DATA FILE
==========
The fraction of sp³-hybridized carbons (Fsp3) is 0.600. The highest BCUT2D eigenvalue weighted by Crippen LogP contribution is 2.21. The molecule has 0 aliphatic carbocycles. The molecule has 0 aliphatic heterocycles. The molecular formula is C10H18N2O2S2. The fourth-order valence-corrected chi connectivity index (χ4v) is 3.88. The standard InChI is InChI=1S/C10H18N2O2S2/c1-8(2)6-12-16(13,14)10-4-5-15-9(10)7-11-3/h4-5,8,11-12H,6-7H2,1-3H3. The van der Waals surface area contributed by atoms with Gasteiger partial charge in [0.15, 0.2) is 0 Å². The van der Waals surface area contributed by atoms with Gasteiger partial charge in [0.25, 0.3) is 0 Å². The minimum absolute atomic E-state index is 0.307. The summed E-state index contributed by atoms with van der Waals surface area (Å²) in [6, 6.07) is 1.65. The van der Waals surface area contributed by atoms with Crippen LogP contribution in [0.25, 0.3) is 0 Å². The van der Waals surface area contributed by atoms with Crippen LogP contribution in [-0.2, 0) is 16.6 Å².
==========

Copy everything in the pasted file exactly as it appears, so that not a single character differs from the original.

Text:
The fraction of sp³-hybridized carbons (Fsp3) is 0.600. The highest BCUT2D eigenvalue weighted by Crippen LogP contribution is 2.21. The molecule has 0 aliphatic carbocycles. The molecule has 0 aliphatic heterocycles. The molecular formula is C10H18N2O2S2. The fourth-order valence-corrected chi connectivity index (χ4v) is 3.88. The standard InChI is InChI=1S/C10H18N2O2S2/c1-8(2)6-12-16(13,14)10-4-5-15-9(10)7-11-3/h4-5,8,11-12H,6-7H2,1-3H3. The van der Waals surface area contributed by atoms with Gasteiger partial charge in [0.15, 0.2) is 0 Å². The van der Waals surface area contributed by atoms with Gasteiger partial charge in [0.25, 0.3) is 0 Å². The minimum absolute atomic E-state index is 0.307. The summed E-state index contributed by atoms with van der Waals surface area (Å²) in [6, 6.07) is 1.65. The van der Waals surface area contributed by atoms with Crippen LogP contribution in [0.25, 0.3) is 0 Å². The van der Waals surface area contributed by atoms with Crippen LogP contribution in [-0.2, 0) is 16.6 Å².